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Demand a Duke worth donation

Many current and former members of the Duke community were launched into online sparring regarding post-graduation donations after Steve Hassey’s column last week, Class of 2018, don’t write a check to Duke. Lost amid the indignant Facebook commentary touting Duke’s financial aid generosity was a broader conversation regarding Duke’s relationship to fundraising and institutional issues. There is no shortage of controversial points of budgetary contention on campus and—at a university where money speaks—there are ample opportunities for students and alumni to critically analyze their investments within this school. Specifically, the potential for unification in demands for action from Duke through our collective power as potential donors.

In recent years, Duke has made several large investments in improving our constantly expanding campus infrastructure. West Union cost Duke upwards of 90 million dollars, with the majority of its funding coming from a gift from the Duke Endowment. There is also the construction of Trinity House, $25 million; The Hollows, $91 million; the renovation of Page and Baldwin Auditoriums; the renovation of Wannamaker, Crowell, Giles, and Pegram Residence Halls; the purchase of 300 Swift, $50 million; the new Alumni Center, $25 million; the Rubenstein Arts Center, $50 million; and the opening of the new Student Wellness Center. These are all part of Duke’s massive $500 million investment in construction and renovation. With so many recent projects and many more yet to come, Duke is displaying a far larger financial commitment to its future students rather than currently enrolled Blue Devils or alumni. Recent numbers for donation rates have displayed that. Only 32% of the Class of 2016 donated to Duke, compared to the Class of 2009’s high of 69%.

Although it is undeniable that Duke is investing with an eye towards future students, the nature of these investments is also rather clear: aesthetics. With an upcoming opening for a new engineering building in the future excluded, most projects throughout the University have served an aesthetic nature rather than a functional one. These investments update the presentation of Duke rather than the pragmatic function. Lost amongst the large capital expenditures is the potential for projects geared at improving student well-being on campus. There still remain chronic issues regarding mental health and pervasive sexual assault, despite contemporary supposed efforts to ameliorate them. However, Duke is not investing the hundreds of millions it has in combating these ubiquitous evils. History has made it clear that as long as those problems remain invisible to the eyes of prospective students, Duke will display an unwillingness to bankroll solutions that would cost even a fraction of the figures being allocated for towering glass boxes.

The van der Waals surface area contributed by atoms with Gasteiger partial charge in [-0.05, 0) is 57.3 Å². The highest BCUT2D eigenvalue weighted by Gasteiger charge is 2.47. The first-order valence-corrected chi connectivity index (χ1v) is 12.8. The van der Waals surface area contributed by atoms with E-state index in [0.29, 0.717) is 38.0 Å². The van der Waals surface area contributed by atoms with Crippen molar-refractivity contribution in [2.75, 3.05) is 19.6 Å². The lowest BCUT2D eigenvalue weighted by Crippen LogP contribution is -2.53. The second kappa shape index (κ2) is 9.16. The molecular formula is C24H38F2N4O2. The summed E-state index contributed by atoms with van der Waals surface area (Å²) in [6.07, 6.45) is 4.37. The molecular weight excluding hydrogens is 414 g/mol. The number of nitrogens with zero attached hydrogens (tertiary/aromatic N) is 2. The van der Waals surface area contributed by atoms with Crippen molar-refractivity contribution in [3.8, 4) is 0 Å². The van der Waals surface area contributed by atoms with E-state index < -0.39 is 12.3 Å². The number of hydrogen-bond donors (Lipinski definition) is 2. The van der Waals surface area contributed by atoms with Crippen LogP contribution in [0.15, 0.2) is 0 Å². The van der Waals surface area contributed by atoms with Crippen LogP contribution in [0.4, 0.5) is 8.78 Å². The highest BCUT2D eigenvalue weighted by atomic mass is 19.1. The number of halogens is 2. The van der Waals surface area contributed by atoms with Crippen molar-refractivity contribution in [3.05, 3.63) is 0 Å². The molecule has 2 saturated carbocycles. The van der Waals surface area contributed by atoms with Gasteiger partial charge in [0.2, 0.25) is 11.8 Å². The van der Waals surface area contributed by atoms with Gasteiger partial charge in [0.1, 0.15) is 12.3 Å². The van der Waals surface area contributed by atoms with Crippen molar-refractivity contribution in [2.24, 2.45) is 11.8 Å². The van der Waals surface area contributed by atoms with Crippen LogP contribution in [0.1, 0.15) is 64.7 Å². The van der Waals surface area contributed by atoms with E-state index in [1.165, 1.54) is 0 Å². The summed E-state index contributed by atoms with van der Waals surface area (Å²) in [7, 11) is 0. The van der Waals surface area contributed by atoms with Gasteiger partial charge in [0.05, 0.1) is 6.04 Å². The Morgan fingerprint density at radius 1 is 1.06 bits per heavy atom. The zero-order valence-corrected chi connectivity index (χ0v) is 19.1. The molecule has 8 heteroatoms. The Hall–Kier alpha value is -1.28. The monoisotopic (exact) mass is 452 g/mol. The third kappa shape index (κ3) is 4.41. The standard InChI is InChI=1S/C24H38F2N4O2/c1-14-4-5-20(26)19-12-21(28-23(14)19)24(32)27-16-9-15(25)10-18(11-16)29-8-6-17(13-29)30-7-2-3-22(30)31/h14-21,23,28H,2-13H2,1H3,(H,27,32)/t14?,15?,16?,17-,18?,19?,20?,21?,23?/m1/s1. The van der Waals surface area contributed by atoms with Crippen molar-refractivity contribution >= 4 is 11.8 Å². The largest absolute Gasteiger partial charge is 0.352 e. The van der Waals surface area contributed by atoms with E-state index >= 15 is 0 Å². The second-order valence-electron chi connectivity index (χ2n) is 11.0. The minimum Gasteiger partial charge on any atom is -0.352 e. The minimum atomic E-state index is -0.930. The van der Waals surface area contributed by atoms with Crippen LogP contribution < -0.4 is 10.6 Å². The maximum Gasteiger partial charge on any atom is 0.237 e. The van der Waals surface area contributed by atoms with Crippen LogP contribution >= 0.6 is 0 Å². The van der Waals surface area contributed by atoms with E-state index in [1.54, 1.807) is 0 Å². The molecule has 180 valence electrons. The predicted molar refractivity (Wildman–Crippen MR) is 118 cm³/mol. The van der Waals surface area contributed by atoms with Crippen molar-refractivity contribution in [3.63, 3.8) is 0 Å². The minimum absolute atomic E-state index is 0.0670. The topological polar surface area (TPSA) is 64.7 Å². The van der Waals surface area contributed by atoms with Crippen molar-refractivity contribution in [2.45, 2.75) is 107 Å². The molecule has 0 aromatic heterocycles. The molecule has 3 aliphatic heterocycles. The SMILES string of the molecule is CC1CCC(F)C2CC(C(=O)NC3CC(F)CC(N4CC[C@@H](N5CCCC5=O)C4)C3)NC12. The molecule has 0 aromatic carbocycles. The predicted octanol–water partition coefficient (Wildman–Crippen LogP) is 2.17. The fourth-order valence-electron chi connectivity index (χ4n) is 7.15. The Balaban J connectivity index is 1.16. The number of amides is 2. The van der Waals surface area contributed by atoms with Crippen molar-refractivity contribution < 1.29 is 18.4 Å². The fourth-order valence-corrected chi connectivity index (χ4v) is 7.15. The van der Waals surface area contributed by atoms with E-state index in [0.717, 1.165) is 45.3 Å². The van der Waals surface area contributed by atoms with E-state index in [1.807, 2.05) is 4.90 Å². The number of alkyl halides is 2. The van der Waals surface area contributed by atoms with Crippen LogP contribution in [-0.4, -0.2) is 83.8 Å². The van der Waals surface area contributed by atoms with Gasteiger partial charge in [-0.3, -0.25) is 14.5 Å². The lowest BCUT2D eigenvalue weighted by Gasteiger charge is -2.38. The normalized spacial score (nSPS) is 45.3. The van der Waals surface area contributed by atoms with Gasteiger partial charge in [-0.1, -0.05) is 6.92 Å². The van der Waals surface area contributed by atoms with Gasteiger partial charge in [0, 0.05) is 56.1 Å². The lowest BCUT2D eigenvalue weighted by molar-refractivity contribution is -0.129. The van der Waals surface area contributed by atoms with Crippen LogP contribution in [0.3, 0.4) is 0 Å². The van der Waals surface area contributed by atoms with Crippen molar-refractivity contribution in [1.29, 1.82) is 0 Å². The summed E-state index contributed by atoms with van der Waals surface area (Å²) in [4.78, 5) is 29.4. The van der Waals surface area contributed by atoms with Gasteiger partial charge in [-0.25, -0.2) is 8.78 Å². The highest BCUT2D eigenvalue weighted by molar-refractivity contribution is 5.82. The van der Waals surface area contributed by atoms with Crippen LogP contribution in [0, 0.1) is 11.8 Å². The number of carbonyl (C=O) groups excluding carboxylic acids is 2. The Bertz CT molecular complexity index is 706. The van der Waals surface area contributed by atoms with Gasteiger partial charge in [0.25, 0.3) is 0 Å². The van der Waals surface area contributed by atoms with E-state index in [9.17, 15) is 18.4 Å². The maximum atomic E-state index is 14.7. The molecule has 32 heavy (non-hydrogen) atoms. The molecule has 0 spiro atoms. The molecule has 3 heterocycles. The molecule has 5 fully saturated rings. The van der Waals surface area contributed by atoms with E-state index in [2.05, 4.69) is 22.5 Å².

While it goes without saying that graduating seniors do not hold the same concentrated institutional sway of heavy-hitting donors such as David Rubenstein, the von der Heyden family or the Penn family, they do hold more power than often acknowledged. Duke has a vested interest in gaining the donations of the senior class, as displayed by their exorbitant Senior Week (complete with a bar crawl and dinner at the Washington Duke Inn). The donations are viewed by many within and outside the school as indicative of student affection for the institution. Despite the fact that students may not have the individual impact of large beneficiaries, their collective voice still means something to Duke.

So instead of simply protesting in silence, consider how collective action can make Duke listen to student concerns. Although no singular, debt-saddled undergraduate will compare to David Rubenstein, the aggregate measures taken by an entire class—perhaps multiple consecutive classes—will be heard loud and clear. Students have a chance to call on Duke to be better. So, Class of 2018, if you’re not donating: tell them why and demand a Duke worth giving back to.


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